Man forced to remove £10k security fence, erected after ten burglaries

Sarah Coles
Graham Jaggar
Graham Jaggar



Graham Jaggar, a 51-year-old electrician from Dewsbury in West Yorkshire, had a security fence erected around his home after he had been burgled ten times in two months. The fence cost him an eye-watering £10,000, but he decided it was a price worth paying for his security. Unfortunately, the council disagreed, and is now insisting that he alter it or take it down.

The Daily Mail reported that the fence had been up for a year when a neighbour contacted the council and complained that it caused a small blind spot for passing motorists. Now he says he has to spend thousands more on adjusting the fence, or taking it down.

Jaggar told the paper that the fence had been a last resort after his insurer refused to pay out for so many burglaries. He also installed CCTV and an electric gate. Yahoo reported that since putting the fence up, he has not been targeted by thieves, but he is concerned that if he takes it down again he will be at risk.

AOL has contacted the council for comment.
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Fence fallout

It's unlikely to come as any consolation at all, but Jaggar is far from the first person to come-a-cropper over his fence. It seems improbable but fences have been responsible for all sorts of disputes.

Last month a 53-year-old ex-councillor was caught on camera tearing down an iron fence erected by his neighbours, and smashing what remained with a hammer. He was having a drive laid, and removed the fence to make way for it. It was the culmination of a seven-year argument between him and the couple next door over where the boundary between the two properties lay.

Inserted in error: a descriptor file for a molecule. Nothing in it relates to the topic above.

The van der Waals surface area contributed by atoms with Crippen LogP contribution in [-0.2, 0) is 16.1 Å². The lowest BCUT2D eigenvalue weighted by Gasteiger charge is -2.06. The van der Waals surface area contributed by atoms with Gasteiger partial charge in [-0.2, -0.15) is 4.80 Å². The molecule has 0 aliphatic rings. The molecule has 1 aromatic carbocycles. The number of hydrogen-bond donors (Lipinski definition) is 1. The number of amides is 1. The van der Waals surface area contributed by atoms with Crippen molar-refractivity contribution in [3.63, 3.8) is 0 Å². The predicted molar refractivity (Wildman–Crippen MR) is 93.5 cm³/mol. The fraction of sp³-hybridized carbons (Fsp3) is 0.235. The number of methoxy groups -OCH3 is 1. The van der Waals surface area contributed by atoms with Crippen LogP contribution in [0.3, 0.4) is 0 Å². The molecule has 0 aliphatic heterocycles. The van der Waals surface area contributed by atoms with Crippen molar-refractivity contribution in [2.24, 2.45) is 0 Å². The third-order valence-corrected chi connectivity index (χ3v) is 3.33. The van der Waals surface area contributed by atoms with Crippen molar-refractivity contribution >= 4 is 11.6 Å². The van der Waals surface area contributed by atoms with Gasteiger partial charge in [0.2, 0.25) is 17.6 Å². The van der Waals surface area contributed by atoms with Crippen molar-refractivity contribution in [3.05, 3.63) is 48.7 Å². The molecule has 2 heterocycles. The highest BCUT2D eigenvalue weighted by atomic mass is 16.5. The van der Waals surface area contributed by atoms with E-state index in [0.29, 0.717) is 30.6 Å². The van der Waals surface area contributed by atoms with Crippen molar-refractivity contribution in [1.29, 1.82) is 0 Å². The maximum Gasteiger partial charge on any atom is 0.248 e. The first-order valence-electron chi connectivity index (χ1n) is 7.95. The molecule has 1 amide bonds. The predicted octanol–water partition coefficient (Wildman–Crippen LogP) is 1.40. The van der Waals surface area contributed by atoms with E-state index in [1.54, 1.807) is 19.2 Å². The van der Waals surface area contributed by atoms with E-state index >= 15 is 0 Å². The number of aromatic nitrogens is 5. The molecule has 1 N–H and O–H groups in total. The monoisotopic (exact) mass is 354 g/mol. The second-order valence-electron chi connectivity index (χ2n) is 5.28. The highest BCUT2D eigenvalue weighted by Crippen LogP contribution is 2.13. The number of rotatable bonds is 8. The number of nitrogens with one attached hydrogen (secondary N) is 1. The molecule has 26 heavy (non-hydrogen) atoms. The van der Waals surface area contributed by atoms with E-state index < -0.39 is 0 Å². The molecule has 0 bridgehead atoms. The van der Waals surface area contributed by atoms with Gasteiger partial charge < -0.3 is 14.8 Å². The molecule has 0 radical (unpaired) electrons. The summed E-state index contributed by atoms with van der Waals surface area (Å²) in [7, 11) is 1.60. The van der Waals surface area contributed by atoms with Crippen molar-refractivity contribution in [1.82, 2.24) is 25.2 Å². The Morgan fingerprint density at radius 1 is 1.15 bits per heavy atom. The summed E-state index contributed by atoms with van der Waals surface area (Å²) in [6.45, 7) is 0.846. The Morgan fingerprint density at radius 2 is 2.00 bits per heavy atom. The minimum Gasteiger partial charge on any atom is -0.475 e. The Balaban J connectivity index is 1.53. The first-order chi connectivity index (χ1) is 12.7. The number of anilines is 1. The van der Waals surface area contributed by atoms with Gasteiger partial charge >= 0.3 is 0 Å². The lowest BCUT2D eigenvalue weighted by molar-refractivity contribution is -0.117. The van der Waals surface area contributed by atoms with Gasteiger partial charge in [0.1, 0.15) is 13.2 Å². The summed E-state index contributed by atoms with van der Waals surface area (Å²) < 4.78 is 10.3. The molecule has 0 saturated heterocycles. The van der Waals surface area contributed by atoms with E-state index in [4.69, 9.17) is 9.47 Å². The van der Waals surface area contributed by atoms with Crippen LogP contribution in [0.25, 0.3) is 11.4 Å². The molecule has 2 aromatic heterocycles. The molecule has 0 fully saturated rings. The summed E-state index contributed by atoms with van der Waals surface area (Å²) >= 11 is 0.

In September last year we reported on the woman in from Brownhills in the West Midlands who could no longer use her car or her front door, after her neighbours erected a 6 foot fence at the bottom of her front garden - trapping the car on the front lawn.

A year earlier a neighbourly row over a fence in Hull got so out of hand that the matter went to court. Two 70-year-olds had first fallen out in 2008, after one planted a tree close to the other's fence. The matter escalated until after two fist fights one was granted a restraining order. He continued to harass his neighbours with loud music, noise and shining lights into their home, so they returned to court to amend the order. The judge warned that if the retiree continued, he would face jail.

In 2009 in Sale in Greater Manchester, two neighbours fell out after both families extended their homes and one erected a new fence. While they were away, their neighbours took the fence down, and the case went to court. One family spent so much on legal bills that they were forced to sell up anyway.

But perhaps the most extreme example was in August last year in New York, when an 82-year-old retired art collector was arrested over a fence-related row. Her neighbour built a fence on what she considered to be her yard, so she spray-painted her address on the fence. In court the judge agreed that if the octogenarian could stay out of trouble for six months, the case would be dropped.

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